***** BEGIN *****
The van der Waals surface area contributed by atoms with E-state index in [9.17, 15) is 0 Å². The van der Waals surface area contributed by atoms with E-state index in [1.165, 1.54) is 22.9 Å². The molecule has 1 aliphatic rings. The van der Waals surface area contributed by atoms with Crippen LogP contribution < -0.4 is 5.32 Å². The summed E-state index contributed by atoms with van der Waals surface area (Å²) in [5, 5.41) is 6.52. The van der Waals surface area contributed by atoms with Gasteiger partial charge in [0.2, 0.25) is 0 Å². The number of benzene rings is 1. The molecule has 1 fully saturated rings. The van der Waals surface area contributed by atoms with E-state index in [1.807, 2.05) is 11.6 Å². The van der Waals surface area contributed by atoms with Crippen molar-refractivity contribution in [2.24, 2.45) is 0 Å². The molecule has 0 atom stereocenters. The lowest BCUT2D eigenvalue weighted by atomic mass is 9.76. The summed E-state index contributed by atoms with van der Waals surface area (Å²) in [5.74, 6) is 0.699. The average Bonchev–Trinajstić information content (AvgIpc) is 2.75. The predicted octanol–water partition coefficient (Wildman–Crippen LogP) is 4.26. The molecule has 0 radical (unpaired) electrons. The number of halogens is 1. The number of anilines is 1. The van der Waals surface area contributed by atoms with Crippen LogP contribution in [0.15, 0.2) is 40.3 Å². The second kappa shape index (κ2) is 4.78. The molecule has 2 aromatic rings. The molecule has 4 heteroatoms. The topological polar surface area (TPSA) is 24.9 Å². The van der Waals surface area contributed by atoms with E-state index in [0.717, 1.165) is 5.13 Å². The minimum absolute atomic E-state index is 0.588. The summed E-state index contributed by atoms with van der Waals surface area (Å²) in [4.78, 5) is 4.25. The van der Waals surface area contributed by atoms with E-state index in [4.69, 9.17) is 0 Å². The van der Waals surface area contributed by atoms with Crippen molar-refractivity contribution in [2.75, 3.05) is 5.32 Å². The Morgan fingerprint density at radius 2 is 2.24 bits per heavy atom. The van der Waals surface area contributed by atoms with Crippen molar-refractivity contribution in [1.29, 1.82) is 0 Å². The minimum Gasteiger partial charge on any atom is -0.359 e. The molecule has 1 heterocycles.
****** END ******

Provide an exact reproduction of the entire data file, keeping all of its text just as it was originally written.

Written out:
The van der Waals surface area contributed by atoms with E-state index in [9.17, 15) is 0 Å². The van der Waals surface area contributed by atoms with E-state index in [1.165, 1.54) is 22.9 Å². The molecule has 1 aliphatic rings. The van der Waals surface area contributed by atoms with Crippen LogP contribution < -0.4 is 5.32 Å². The summed E-state index contributed by atoms with van der Waals surface area (Å²) in [5, 5.41) is 6.52. The van der Waals surface area contributed by atoms with Gasteiger partial charge in [0.2, 0.25) is 0 Å². The number of benzene rings is 1. The molecule has 1 fully saturated rings. The van der Waals surface area contributed by atoms with E-state index in [1.807, 2.05) is 11.6 Å². The van der Waals surface area contributed by atoms with Crippen molar-refractivity contribution in [2.24, 2.45) is 0 Å². The molecule has 0 atom stereocenters. The lowest BCUT2D eigenvalue weighted by atomic mass is 9.76. The summed E-state index contributed by atoms with van der Waals surface area (Å²) in [5.74, 6) is 0.699. The average Bonchev–Trinajstić information content (AvgIpc) is 2.75. The predicted octanol–water partition coefficient (Wildman–Crippen LogP) is 4.26. The molecule has 0 radical (unpaired) electrons. The number of halogens is 1. The number of anilines is 1. The van der Waals surface area contributed by atoms with Crippen LogP contribution in [0.15, 0.2) is 40.3 Å². The second kappa shape index (κ2) is 4.78. The molecule has 2 aromatic rings. The molecule has 4 heteroatoms. The topological polar surface area (TPSA) is 24.9 Å². The van der Waals surface area contributed by atoms with E-state index in [0.717, 1.165) is 5.13 Å². The minimum absolute atomic E-state index is 0.588. The summed E-state index contributed by atoms with van der Waals surface area (Å²) in [4.78, 5) is 4.25. The van der Waals surface area contributed by atoms with E-state index in [4.69, 9.17) is 0 Å². The van der Waals surface area contributed by atoms with Crippen molar-refractivity contribution in [2.75, 3.05) is 5.32 Å². The Morgan fingerprint density at radius 2 is 2.24 bits per heavy atom. The van der Waals surface area contributed by atoms with Crippen molar-refractivity contribution in [1.29, 1.82) is 0 Å². The minimum Gasteiger partial charge on any atom is -0.359 e. The molecule has 1 heterocycles.